Peers Versus National Culture: An Analysis of Antecedents to Ethical Decision-making

Journal of Business Ethics 75 (3):239-252 (2007)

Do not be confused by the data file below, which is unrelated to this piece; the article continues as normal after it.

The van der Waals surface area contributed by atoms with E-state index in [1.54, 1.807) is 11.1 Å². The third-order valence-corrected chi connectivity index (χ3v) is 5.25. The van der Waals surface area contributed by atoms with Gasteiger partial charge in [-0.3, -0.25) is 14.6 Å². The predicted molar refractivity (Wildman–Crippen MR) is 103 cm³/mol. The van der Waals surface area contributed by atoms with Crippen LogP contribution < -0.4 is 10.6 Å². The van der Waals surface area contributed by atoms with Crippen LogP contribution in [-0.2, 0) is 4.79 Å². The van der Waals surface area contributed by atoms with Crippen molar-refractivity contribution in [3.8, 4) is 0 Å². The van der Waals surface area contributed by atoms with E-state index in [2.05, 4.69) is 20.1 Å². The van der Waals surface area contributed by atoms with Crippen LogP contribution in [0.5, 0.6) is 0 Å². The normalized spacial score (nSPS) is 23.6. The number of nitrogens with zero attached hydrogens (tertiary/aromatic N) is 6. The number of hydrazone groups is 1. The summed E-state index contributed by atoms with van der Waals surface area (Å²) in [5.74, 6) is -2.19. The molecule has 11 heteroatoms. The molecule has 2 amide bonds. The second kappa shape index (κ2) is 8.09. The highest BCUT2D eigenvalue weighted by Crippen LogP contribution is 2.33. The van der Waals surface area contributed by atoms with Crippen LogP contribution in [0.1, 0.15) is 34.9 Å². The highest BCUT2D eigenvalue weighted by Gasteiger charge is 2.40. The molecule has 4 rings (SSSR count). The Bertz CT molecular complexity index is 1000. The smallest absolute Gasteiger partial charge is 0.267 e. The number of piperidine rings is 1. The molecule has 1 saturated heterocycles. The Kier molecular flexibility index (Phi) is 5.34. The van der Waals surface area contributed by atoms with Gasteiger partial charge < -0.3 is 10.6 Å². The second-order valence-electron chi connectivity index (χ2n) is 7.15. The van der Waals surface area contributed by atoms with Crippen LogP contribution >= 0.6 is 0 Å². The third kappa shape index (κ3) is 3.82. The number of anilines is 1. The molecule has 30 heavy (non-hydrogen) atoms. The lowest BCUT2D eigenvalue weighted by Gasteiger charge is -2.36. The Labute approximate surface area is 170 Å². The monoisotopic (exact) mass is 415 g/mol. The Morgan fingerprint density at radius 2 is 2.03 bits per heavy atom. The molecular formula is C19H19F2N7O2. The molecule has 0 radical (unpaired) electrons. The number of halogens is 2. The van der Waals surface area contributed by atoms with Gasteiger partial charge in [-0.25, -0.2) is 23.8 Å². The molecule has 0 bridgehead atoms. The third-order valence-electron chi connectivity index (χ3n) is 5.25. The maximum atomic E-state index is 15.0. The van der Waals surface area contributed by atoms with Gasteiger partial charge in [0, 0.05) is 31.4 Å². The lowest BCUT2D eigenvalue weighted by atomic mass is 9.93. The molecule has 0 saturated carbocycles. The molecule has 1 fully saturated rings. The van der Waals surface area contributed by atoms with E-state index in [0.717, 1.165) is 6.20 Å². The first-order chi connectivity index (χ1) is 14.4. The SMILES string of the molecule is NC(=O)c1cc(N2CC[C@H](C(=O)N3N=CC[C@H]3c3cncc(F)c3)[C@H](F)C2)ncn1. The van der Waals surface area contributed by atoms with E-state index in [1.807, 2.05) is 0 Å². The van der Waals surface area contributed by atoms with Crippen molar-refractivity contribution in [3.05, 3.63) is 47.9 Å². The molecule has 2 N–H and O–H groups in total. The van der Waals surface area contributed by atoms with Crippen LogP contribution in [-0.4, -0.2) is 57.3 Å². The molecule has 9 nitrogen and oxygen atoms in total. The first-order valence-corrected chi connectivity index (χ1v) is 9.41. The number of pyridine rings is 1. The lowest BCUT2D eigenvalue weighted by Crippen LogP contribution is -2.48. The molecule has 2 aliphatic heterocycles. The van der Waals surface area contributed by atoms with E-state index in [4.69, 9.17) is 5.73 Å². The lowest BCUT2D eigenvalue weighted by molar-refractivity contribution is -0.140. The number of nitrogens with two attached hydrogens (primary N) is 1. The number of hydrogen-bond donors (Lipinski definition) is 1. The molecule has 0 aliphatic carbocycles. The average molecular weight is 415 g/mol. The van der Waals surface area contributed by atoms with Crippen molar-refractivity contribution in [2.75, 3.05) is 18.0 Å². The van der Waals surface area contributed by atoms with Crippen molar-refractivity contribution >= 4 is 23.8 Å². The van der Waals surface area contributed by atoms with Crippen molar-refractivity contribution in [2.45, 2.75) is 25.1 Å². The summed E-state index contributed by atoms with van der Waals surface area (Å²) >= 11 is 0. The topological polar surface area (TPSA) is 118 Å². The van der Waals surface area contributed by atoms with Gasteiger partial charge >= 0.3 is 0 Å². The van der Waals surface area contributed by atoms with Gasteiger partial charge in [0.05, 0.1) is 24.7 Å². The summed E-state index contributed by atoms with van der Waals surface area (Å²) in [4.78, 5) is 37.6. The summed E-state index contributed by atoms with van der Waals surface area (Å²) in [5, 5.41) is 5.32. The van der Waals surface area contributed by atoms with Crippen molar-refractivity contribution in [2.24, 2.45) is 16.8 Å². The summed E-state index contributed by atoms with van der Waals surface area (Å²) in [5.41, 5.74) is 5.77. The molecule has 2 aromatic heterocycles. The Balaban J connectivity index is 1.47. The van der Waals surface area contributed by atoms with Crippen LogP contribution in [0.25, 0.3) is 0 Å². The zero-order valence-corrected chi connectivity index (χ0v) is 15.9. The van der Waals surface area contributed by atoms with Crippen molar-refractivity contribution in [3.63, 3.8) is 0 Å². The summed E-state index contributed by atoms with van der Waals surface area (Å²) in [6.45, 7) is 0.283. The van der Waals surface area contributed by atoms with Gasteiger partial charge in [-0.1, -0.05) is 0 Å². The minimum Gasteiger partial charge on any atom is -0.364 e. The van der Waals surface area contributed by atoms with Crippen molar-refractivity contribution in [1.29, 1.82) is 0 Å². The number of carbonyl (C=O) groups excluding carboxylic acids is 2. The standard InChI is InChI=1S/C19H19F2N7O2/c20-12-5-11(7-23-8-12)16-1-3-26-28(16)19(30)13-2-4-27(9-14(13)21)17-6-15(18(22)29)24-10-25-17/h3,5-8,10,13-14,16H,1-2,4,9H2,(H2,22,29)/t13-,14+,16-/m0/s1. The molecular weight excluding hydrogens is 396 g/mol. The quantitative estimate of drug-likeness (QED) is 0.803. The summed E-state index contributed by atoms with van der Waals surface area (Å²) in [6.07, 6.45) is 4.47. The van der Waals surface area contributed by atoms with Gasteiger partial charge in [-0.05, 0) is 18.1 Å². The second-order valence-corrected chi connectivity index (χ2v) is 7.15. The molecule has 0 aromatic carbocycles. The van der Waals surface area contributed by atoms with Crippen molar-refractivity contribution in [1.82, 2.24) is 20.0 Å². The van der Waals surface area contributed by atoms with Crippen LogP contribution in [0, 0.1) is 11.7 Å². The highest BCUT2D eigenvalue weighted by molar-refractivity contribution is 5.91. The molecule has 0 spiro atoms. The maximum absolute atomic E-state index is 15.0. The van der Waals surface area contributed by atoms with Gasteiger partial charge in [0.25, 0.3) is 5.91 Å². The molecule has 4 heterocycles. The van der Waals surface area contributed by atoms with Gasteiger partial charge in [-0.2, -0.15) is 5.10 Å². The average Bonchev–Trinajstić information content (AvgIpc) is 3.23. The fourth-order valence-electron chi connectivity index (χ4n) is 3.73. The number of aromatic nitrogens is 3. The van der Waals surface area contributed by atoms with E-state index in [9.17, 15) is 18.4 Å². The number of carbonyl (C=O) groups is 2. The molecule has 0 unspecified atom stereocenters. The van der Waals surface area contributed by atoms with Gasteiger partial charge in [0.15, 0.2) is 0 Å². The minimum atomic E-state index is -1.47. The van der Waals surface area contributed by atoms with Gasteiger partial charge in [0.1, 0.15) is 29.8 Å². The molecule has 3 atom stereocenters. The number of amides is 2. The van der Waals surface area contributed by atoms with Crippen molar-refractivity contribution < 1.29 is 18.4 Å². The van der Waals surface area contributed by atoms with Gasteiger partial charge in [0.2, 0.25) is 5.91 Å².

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Given the recent ethics scandals in the United States, there has been a renewed focus on understanding the antecedents to ethical decision-making in the research literature. Since ethical norms and standards of behavior are not universally consistent, an individual’s choice of referent may exert a large influence on his/her ethical decision-making. This study used a social identity theory lens to empirically examine the relative influence of the macro- and micro-level variables of national culture and peers on an individual’s intention to behave ethically. Our sample consisted of respondents from Germany, Italy, and Japan. The results indicated that both national culture and peers were found to act as significant referents in ethical decision-making dilemmas. Although peers exerted a much stronger influence on an individual’s ethical decision-making, the impact of peers varied depending on the national culture levels of individualism and power distance.



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